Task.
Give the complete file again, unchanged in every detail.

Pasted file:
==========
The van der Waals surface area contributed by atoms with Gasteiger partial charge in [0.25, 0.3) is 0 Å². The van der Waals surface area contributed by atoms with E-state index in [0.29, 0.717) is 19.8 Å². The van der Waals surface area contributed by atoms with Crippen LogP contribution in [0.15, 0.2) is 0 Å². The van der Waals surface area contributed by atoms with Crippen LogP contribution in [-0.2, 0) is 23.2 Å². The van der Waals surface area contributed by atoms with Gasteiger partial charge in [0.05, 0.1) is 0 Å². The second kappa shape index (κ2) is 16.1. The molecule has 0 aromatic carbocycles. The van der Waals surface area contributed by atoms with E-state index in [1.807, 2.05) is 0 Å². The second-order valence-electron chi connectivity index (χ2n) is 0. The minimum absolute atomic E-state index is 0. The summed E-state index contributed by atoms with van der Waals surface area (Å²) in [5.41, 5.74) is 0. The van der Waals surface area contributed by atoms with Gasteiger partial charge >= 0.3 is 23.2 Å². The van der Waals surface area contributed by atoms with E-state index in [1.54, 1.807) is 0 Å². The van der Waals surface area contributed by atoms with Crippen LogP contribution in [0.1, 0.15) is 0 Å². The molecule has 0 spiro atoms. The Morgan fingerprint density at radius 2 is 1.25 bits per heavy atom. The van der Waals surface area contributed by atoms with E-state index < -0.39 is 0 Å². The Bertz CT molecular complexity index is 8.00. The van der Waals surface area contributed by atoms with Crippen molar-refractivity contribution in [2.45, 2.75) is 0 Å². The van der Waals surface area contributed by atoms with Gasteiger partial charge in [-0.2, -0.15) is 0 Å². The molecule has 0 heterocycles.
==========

The van der Waals surface area contributed by atoms with Gasteiger partial charge in [0.25, 0.3) is 0 Å². The van der Waals surface area contributed by atoms with E-state index in [0.29, 0.717) is 19.8 Å². The van der Waals surface area contributed by atoms with Crippen LogP contribution in [0.15, 0.2) is 0 Å². The van der Waals surface area contributed by atoms with Crippen LogP contribution in [-0.2, 0) is 23.2 Å². The van der Waals surface area contributed by atoms with Gasteiger partial charge in [0.05, 0.1) is 0 Å². The second kappa shape index (κ2) is 16.1. The molecule has 0 aromatic carbocycles. The van der Waals surface area contributed by atoms with E-state index in [1.807, 2.05) is 0 Å². The second-order valence-electron chi connectivity index (χ2n) is 0. The minimum absolute atomic E-state index is 0. The summed E-state index contributed by atoms with van der Waals surface area (Å²) in [5.41, 5.74) is 0. The van der Waals surface area contributed by atoms with Gasteiger partial charge >= 0.3 is 23.2 Å². The van der Waals surface area contributed by atoms with E-state index in [1.54, 1.807) is 0 Å². The van der Waals surface area contributed by atoms with Crippen LogP contribution in [0.1, 0.15) is 0 Å². The molecule has 0 spiro atoms. The Morgan fingerprint density at radius 2 is 1.25 bits per heavy atom. The van der Waals surface area contributed by atoms with E-state index < -0.39 is 0 Å². The Bertz CT molecular complexity index is 8.00. The van der Waals surface area contributed by atoms with Crippen molar-refractivity contribution in [2.45, 2.75) is 0 Å². The van der Waals surface area contributed by atoms with Gasteiger partial charge in [-0.2, -0.15) is 0 Å². The molecule has 0 heterocycles.